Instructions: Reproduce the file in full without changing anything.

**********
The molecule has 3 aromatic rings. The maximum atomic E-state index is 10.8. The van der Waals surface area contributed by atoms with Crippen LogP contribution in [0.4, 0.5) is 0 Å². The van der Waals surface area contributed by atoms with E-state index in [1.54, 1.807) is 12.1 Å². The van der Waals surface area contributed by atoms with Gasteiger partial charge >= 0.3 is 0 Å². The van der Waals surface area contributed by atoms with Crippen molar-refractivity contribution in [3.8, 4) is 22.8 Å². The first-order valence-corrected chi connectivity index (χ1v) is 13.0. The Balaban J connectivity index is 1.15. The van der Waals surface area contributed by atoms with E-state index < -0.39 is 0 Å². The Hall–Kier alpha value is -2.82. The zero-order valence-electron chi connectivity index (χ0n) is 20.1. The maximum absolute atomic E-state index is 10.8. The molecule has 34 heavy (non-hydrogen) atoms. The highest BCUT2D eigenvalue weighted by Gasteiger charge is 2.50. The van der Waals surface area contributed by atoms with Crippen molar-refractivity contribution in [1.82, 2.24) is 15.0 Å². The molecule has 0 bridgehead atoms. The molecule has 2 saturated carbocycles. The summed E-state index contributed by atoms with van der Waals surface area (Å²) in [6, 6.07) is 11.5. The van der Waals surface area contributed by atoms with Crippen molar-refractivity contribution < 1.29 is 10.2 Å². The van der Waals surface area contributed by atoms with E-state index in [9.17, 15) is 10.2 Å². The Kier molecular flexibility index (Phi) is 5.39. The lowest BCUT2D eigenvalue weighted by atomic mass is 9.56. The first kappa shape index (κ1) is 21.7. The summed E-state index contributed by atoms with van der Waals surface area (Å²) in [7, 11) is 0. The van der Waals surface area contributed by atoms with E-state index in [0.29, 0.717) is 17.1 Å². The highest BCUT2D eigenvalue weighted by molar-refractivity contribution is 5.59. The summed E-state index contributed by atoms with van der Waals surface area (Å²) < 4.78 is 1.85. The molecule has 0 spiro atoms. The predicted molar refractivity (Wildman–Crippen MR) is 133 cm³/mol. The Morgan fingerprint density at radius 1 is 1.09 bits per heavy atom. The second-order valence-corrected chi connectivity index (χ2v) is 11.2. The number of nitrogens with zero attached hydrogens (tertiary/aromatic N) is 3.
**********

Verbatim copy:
The molecule has 3 aromatic rings. The maximum atomic E-state index is 10.8. The van der Waals surface area contributed by atoms with Crippen LogP contribution in [0.4, 0.5) is 0 Å². The van der Waals surface area contributed by atoms with E-state index in [1.54, 1.807) is 12.1 Å². The van der Waals surface area contributed by atoms with Gasteiger partial charge >= 0.3 is 0 Å². The van der Waals surface area contributed by atoms with Crippen molar-refractivity contribution in [3.8, 4) is 22.8 Å². The first-order valence-corrected chi connectivity index (χ1v) is 13.0. The Balaban J connectivity index is 1.15. The van der Waals surface area contributed by atoms with E-state index < -0.39 is 0 Å². The Hall–Kier alpha value is -2.82. The zero-order valence-electron chi connectivity index (χ0n) is 20.1. The maximum absolute atomic E-state index is 10.8. The molecule has 34 heavy (non-hydrogen) atoms. The highest BCUT2D eigenvalue weighted by Gasteiger charge is 2.50. The van der Waals surface area contributed by atoms with Crippen molar-refractivity contribution in [1.82, 2.24) is 15.0 Å². The molecule has 0 bridgehead atoms. The molecule has 2 saturated carbocycles. The summed E-state index contributed by atoms with van der Waals surface area (Å²) in [6, 6.07) is 11.5. The van der Waals surface area contributed by atoms with Crippen molar-refractivity contribution < 1.29 is 10.2 Å². The van der Waals surface area contributed by atoms with E-state index in [9.17, 15) is 10.2 Å². The Kier molecular flexibility index (Phi) is 5.39. The lowest BCUT2D eigenvalue weighted by atomic mass is 9.56. The first kappa shape index (κ1) is 21.7. The summed E-state index contributed by atoms with van der Waals surface area (Å²) in [7, 11) is 0. The van der Waals surface area contributed by atoms with E-state index in [0.29, 0.717) is 17.1 Å². The highest BCUT2D eigenvalue weighted by molar-refractivity contribution is 5.59. The summed E-state index contributed by atoms with van der Waals surface area (Å²) < 4.78 is 1.85. The molecule has 0 spiro atoms. The predicted molar refractivity (Wildman–Crippen MR) is 133 cm³/mol. The Morgan fingerprint density at radius 1 is 1.09 bits per heavy atom. The second-order valence-corrected chi connectivity index (χ2v) is 11.2. The number of nitrogens with zero attached hydrogens (tertiary/aromatic N) is 3.